PARIS – Flamboyant French tycoon Bernard Tapie was charged with fraud Friday in the latest twist in a corruption probe that is threatening to embroil International Monetary Fund chief Christine Lagarde.
After four days of interrogation in custody, Tapie, 70, was hauled before a magistrate and placed under formal investigation on suspicion of committing fraud as part of an organized gang.
The charge, which allowed police to use special detention powers normally reserved for suspected terrorists or mafia, relates to a €400 million ($520 million) state payout Tapie received in 2008 while Lagarde was France’s finance minister.
Lagarde was in charge of the arbitration process that led to the payout and investigators suspect Tapie received preferential treatment in return for his high-profile support for her then-boss, former French President Nicolas Sarkozy.
The payout to Tapie related to a dispute between him and the partly state-owned bank Credit Lyonnais over his 1993 sale of sportswear group Adidas. Tapie claimed Credit Lyonnais had defrauded him by intentionally undervaluing Adidas and that the state, as the bank’s main shareholder, should compensate him.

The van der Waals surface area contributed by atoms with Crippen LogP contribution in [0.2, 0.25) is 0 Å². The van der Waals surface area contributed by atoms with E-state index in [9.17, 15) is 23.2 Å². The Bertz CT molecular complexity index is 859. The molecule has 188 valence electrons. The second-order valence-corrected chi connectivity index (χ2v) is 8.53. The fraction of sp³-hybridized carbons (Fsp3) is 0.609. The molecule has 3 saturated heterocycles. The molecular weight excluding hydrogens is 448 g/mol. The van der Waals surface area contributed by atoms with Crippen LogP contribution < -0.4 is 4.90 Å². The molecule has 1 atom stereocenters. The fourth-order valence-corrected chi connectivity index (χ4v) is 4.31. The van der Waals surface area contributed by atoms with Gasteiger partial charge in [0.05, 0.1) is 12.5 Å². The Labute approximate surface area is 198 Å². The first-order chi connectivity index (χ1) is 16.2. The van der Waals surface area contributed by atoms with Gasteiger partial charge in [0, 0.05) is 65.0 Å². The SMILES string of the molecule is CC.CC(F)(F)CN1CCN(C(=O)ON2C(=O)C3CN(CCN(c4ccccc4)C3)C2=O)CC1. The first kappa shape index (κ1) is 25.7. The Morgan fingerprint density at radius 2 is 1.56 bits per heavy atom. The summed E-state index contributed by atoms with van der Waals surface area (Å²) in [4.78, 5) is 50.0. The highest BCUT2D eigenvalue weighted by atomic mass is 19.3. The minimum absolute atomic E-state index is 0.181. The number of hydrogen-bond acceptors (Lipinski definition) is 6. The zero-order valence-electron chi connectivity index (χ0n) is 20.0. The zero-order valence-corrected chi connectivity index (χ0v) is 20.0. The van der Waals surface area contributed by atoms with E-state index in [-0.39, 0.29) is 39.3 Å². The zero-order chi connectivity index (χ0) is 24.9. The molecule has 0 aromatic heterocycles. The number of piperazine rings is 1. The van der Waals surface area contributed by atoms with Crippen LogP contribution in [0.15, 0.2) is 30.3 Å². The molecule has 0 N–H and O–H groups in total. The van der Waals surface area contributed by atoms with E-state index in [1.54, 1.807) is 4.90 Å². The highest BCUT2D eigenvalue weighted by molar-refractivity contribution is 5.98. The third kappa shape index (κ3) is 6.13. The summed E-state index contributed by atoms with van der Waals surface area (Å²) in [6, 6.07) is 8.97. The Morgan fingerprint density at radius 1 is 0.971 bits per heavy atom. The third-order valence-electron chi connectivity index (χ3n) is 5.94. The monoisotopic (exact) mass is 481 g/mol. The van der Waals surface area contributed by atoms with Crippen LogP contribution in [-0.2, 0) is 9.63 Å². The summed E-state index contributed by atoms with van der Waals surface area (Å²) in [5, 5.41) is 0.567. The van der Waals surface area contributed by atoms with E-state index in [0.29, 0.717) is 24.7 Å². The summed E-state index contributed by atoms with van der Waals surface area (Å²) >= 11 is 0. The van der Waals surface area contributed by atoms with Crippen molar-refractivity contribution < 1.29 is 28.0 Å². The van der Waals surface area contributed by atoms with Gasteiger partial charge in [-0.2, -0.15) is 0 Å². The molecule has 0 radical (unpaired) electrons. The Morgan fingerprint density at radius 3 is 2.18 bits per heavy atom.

Lagarde, now managing director of the IMF, was responsible for referring the issue to a three-man arbitration panel, which ruled in Tapie’s favor.
Her chief of staff at the time, Stephane Richard, a member of the panel, along with Pierre Estoup, 86, and Jean-Francois Rocchi, have all recently been charged on the same count as Tapie.
Critics said Lagarde should never have taken the risk of putting the state in a position where it would have to compensate a man with convictions for fiscal fraud, abuse of company assets, false accounting and match-fixing. The IMF chief, who inherited the case and the arbitration plan from her predecessor, has defended her decision as the best solution available.